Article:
Monthly Archives: November 2009

WattDepot has persistence

The Derby persistence implementation is now complete. This week I will start performance testing the Derby persistence implementation, and work on the GVisualizationServlet so we can visualize virtual sources. Loading default data into WattDepot using Derby for storage (no network traffic) is running at ~876 sensor data entries per second, which seems pretty good.

Plans from last week:

  • Remove last of HashMap code from DerbyStorageImplementation
    • done, along with some other cleanup (like running unit tests on both DB implementations)
  • Start performance testing of Derby storage implementation
    • just started

Other accomplishments from last week:

  • Ate lots of delicious food

Pointers to work products:

Plans for this week:

  • Test performance of Derby implementation
  • Make GVisualizationServlet work with virtual sources
  • Review grant proposal?
  • Close some more WattDepot open issues

Cool links:

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WattDepot Derby storage almost complete

The Derby persistence implementation is mostly complete. SensorData is temporarily still stored both in memory and in Derby, to simplify the initial implementation. The next steps during this short week are to remove the final in-memory tables, and start performance testing the Derby persistence implementation.

Plans from last week:

  • Keep working on DerbyStorageImplementation
    • almost done
  • Finish implementing missing methods in REST API
    • not done, deferred until Derby work is done

Other accomplishments from last week:

  • Wrote up directions on running WattDepot locally

Pointers to work products:

Plans for this week:

  • Remove last of HashMap code from DerbyStorageImplementation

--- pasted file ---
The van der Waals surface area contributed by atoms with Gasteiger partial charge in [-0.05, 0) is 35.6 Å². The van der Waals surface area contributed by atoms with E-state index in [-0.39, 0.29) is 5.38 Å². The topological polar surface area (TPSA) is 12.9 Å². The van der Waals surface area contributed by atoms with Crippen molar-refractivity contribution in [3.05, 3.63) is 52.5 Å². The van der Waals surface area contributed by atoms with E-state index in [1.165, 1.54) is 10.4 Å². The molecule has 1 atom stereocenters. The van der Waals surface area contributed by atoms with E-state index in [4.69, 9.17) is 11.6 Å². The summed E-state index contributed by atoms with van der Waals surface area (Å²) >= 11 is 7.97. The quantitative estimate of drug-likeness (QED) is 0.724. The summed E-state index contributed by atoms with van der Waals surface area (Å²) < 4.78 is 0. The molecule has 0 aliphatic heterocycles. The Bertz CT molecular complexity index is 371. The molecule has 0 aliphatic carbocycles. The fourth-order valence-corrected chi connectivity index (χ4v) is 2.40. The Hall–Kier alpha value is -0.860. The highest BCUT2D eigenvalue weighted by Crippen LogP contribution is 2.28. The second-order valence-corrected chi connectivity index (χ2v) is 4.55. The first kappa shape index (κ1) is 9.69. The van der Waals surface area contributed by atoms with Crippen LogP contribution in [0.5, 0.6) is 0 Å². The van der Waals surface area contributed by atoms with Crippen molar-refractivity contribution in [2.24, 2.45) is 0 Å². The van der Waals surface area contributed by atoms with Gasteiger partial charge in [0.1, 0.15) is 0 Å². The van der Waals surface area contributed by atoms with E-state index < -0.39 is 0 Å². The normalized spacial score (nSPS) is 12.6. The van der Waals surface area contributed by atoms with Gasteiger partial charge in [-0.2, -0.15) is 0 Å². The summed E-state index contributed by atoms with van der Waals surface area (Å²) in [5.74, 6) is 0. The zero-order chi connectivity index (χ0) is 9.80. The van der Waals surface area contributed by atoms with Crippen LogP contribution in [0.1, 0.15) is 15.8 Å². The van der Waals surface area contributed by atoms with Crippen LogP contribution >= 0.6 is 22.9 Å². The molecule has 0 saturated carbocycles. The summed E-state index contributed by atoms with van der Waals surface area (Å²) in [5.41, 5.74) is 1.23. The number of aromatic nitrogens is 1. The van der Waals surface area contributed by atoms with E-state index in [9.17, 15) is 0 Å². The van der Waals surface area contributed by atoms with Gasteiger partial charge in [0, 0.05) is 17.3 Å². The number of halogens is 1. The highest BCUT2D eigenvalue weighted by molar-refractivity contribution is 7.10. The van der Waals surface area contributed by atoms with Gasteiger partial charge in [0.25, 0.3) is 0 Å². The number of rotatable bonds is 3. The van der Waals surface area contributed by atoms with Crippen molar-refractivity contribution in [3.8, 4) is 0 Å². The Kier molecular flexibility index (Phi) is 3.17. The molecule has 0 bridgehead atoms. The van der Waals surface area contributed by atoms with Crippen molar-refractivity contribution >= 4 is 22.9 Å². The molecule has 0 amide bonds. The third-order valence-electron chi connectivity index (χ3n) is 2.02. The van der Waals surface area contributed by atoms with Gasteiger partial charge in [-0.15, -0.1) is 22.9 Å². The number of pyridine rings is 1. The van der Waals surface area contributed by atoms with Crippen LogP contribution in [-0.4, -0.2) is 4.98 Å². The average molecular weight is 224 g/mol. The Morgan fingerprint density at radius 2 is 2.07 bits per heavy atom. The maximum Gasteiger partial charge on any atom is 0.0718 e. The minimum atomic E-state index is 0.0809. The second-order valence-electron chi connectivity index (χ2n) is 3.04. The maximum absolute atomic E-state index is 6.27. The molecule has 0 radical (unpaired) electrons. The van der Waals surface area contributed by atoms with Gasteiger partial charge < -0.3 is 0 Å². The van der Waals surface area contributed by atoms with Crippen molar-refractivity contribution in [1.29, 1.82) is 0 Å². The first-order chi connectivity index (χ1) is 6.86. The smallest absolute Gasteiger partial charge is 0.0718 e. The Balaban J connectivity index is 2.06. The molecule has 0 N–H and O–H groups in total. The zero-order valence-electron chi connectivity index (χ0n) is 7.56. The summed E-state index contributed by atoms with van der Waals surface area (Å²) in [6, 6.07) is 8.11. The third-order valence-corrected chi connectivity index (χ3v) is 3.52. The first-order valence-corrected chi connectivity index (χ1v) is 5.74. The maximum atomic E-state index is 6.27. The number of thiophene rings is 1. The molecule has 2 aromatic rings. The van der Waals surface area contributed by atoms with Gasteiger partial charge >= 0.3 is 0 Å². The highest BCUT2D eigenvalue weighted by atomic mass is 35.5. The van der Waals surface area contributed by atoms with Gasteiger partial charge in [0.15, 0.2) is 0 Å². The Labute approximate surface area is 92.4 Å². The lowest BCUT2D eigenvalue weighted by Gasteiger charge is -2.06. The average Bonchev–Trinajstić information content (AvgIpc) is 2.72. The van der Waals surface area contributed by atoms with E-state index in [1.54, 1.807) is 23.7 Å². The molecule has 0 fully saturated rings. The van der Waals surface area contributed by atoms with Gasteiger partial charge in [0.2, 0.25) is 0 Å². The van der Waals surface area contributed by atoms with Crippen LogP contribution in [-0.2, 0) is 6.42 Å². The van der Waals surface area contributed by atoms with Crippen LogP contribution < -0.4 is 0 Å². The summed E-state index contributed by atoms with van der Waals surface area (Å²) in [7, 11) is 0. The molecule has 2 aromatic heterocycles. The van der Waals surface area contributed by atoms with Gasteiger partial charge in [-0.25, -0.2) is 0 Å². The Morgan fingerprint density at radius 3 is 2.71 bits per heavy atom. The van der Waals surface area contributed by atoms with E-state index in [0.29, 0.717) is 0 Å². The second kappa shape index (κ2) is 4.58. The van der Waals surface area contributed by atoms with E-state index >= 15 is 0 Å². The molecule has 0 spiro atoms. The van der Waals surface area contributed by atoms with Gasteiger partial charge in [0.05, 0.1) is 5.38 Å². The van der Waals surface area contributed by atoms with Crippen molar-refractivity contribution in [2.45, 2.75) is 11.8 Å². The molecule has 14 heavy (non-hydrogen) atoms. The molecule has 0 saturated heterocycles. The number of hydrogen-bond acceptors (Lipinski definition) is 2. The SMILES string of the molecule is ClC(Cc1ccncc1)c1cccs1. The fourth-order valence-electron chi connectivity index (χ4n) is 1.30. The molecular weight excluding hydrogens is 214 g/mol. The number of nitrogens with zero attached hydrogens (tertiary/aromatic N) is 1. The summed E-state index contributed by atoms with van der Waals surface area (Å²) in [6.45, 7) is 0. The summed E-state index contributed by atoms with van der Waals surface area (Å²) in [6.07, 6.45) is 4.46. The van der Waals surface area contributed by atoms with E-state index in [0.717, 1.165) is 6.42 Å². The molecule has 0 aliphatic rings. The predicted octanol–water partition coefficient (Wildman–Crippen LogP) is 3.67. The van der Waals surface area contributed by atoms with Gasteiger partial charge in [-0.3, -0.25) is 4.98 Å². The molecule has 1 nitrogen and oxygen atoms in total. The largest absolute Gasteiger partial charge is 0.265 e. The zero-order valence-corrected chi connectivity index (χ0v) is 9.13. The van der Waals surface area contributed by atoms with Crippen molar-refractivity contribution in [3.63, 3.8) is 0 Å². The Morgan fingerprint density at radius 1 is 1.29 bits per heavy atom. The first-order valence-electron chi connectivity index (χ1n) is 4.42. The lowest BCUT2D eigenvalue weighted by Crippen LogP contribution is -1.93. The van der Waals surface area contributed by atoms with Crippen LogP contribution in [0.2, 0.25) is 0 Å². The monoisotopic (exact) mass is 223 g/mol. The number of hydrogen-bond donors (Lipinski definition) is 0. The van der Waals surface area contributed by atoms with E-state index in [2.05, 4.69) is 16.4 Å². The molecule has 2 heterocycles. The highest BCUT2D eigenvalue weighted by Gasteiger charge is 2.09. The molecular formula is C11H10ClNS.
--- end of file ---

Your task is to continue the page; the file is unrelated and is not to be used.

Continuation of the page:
• Start performance testing of Derby storage implementation

Cool links:

  • New acronym I encountered: LOHAS. Lifestyles of Health and Sustainability (LOHAS) is a demographic defining a particular market segment related to sustainable living, “green” ecological initiatives, and generally composed of a relatively upscale and well-educated population segment.

WattDepot presentation & Derby started

Last week was holiday-shortened by Veterans’ Day. I spent most of my time working on my slides for my ICS 690 presentation, and helping the REIS seminar substitute videographer. Now that the presentation is done, I have begun implementing persistence in WattDepot using Derby.

Plans from last week:

  • Finish slides for presentation to ICS 690
    • done
  • Start working on DerbyStorageImplementation
    • done

Other accomplishments from last week:

  • Finally got video from 11/5/2009 REIS seminar uploaded
  • Attended ITS update seminar
  • Upgraded to 64-bit Cocoa version of Eclipse
  • Wrote up my Java 1.6 & Eclipse experiences

Pointers to work products:

Plans for this week:

  • Keep working on DerbyStorageImplementation
  • Finish implementing missing methods in REST API

Cool links:

Java 1.6 & Eclipse on Mac OS X

These are some notes on using Java 1.6 on Mac OS X with Eclipse.

Mac OS X lagged behind for some time on adopting Java 1.6, but it was finally released as Java for Mac OS X 10.5 Update 1. Unfortunately, this release has some limitations: it only runs in 64-bit mode and only on Mac OS X 10.5 (Leopard). This meant no Java 1.6 support on Mac OS X 10.4, no support for PowerPC systems, and no support on the early 32-bit Intel Macs released in 2006.

To make Java 1.6 the default Java execution environment, run the Java Preferences application (found in the Utilities subfolder of the Applications folder). There you can drag the Java versions into any order you wish for both applications and applets. So to default to using Java 1.6 for everything, you can just drag Java SE 6 to the top of both the application and applet lists. The Java Preferences application will change around symlinks to correspond to your new choices. Mac OS X 10.6 (Snow Leopard) appears to include only Java SE 6, but includes both 32 and 64-bit versions, so it should allow Java 1.6 to be run on the oldest Intel Macs (no PPC because Snow Leopard does not support PPC).